We developed Multi-Etch in 1993 in order to
use something safer than hydrofluoric acid
to etch titanium. Although still considered
hazardous, Multi-Etch has grown steadily for
the last 15 years as the safer alternative.
Not all uses of hydrofluoric have a safer
alternative but using Multi-Etch to strip
off the naturally-occuring oxide layer on
titanium is a no-brainer. There are still
companies that have been using HF for a long
time and for those companies, we offer the
Rather than completely erasing the color, it
is possible to Multi-Etch the anodized item
and work backwards to the color you wanted.
It takes some practice and skill working
with this technique but it can produce the
colors you're after.
We've been experimenting with Multi-Etch and
have some new data to show for our efforts.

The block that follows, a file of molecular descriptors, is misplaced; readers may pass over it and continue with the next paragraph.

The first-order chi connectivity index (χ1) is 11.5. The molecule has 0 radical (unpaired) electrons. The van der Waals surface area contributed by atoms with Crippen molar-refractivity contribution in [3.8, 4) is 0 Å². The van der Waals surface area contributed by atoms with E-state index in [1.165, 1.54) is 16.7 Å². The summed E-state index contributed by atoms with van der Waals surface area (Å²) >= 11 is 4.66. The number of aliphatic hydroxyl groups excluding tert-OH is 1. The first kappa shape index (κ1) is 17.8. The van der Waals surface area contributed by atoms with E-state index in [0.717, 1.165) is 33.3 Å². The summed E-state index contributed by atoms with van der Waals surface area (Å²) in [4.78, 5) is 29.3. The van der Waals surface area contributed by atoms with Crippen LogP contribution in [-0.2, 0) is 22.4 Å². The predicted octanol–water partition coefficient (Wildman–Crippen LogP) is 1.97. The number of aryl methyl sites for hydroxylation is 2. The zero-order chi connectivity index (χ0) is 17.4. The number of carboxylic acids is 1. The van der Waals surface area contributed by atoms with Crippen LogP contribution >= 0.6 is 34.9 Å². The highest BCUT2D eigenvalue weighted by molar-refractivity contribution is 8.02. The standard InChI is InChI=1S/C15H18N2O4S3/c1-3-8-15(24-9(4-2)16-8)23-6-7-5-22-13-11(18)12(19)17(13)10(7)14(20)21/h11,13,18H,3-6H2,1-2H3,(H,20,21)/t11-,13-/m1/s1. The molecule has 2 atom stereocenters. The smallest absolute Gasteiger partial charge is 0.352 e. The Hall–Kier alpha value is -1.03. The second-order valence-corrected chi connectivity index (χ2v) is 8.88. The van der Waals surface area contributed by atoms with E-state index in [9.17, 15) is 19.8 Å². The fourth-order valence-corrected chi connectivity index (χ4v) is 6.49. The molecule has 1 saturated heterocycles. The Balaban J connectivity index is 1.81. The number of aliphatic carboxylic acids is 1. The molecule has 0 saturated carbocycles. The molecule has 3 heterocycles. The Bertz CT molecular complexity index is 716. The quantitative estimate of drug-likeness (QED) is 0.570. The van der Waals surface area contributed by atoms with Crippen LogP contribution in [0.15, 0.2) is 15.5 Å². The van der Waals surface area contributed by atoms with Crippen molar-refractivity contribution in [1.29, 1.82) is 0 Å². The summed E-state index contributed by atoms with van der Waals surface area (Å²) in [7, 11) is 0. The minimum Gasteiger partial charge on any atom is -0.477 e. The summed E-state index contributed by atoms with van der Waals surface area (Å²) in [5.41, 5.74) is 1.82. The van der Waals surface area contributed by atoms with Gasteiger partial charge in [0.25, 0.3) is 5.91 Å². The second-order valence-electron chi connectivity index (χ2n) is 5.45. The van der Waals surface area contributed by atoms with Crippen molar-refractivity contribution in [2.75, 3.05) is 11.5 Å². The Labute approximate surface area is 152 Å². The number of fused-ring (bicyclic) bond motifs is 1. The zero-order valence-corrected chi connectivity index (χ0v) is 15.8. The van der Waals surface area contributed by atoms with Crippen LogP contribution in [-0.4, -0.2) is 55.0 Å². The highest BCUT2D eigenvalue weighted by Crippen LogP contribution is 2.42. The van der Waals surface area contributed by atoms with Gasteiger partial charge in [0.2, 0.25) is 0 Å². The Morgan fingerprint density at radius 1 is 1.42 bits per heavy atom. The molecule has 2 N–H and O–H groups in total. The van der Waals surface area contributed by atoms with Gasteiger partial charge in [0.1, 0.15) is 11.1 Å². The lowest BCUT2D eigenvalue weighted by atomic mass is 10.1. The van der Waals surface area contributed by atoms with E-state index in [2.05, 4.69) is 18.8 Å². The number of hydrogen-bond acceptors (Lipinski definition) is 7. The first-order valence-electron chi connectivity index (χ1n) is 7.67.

We tested heated as well as room temperature
Multi-Etch on additional grades of titanium
and on NiTiNol and retested many metals we
did in the past.
After cleaning a titanium sheet with
Multi-Etch, users can transfer the image
onto the titanium by ironing the film using
a lot of pressure. When the transfer is
complete, the resulting image turns from
blue to nearly black and is very durable.
If you're a small or large Multi-Etch user,
you know that it is important to stay
consistent with etch times. Here are some
helpful tips and links for checking and
improving the chemistry throughout the
lifetime of the etchant bath.